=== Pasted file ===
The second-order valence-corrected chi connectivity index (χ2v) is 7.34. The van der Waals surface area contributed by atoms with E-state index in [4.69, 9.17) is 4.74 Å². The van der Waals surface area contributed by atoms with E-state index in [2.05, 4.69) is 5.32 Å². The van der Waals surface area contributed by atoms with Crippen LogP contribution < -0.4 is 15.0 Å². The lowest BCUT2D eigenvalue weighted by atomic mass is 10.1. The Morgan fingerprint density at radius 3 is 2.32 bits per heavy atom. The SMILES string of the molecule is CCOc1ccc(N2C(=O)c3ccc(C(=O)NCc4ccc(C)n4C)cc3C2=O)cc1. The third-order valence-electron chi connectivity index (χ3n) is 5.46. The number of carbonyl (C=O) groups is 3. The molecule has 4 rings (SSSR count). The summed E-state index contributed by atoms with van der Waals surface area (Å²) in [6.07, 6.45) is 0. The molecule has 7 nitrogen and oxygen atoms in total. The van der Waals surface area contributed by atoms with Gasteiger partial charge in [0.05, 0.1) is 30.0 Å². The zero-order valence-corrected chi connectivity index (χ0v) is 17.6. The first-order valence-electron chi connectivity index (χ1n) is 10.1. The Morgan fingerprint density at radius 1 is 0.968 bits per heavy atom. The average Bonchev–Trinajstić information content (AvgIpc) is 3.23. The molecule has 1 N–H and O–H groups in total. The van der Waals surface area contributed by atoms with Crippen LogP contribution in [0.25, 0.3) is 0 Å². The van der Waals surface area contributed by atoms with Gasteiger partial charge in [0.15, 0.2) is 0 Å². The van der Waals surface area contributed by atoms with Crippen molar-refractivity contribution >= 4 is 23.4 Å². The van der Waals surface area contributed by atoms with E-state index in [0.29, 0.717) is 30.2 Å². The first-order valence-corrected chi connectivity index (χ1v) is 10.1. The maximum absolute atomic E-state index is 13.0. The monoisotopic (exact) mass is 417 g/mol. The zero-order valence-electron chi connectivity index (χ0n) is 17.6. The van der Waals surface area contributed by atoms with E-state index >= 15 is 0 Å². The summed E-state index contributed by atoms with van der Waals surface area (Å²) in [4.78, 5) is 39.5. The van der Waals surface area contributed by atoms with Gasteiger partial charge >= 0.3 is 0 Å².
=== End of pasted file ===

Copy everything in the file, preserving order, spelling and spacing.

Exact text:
The second-order valence-corrected chi connectivity index (χ2v) is 7.34. The van der Waals surface area contributed by atoms with E-state index in [4.69, 9.17) is 4.74 Å². The van der Waals surface area contributed by atoms with E-state index in [2.05, 4.69) is 5.32 Å². The van der Waals surface area contributed by atoms with Crippen LogP contribution < -0.4 is 15.0 Å². The lowest BCUT2D eigenvalue weighted by atomic mass is 10.1. The Morgan fingerprint density at radius 3 is 2.32 bits per heavy atom. The SMILES string of the molecule is CCOc1ccc(N2C(=O)c3ccc(C(=O)NCc4ccc(C)n4C)cc3C2=O)cc1. The third-order valence-electron chi connectivity index (χ3n) is 5.46. The number of carbonyl (C=O) groups is 3. The molecule has 4 rings (SSSR count). The summed E-state index contributed by atoms with van der Waals surface area (Å²) in [6.07, 6.45) is 0. The molecule has 7 nitrogen and oxygen atoms in total. The van der Waals surface area contributed by atoms with Gasteiger partial charge in [0.05, 0.1) is 30.0 Å². The zero-order valence-corrected chi connectivity index (χ0v) is 17.6. The first-order valence-electron chi connectivity index (χ1n) is 10.1. The Morgan fingerprint density at radius 1 is 0.968 bits per heavy atom. The average Bonchev–Trinajstić information content (AvgIpc) is 3.23. The molecule has 1 N–H and O–H groups in total. The van der Waals surface area contributed by atoms with Crippen LogP contribution in [0.25, 0.3) is 0 Å². The van der Waals surface area contributed by atoms with Gasteiger partial charge in [0.15, 0.2) is 0 Å². The van der Waals surface area contributed by atoms with Crippen molar-refractivity contribution >= 4 is 23.4 Å². The van der Waals surface area contributed by atoms with E-state index in [0.29, 0.717) is 30.2 Å². The first-order valence-corrected chi connectivity index (χ1v) is 10.1. The maximum absolute atomic E-state index is 13.0. The monoisotopic (exact) mass is 417 g/mol. The zero-order valence-electron chi connectivity index (χ0n) is 17.6. The van der Waals surface area contributed by atoms with E-state index >= 15 is 0 Å². The summed E-state index contributed by atoms with van der Waals surface area (Å²) in [4.78, 5) is 39.5. The van der Waals surface area contributed by atoms with Gasteiger partial charge >= 0.3 is 0 Å².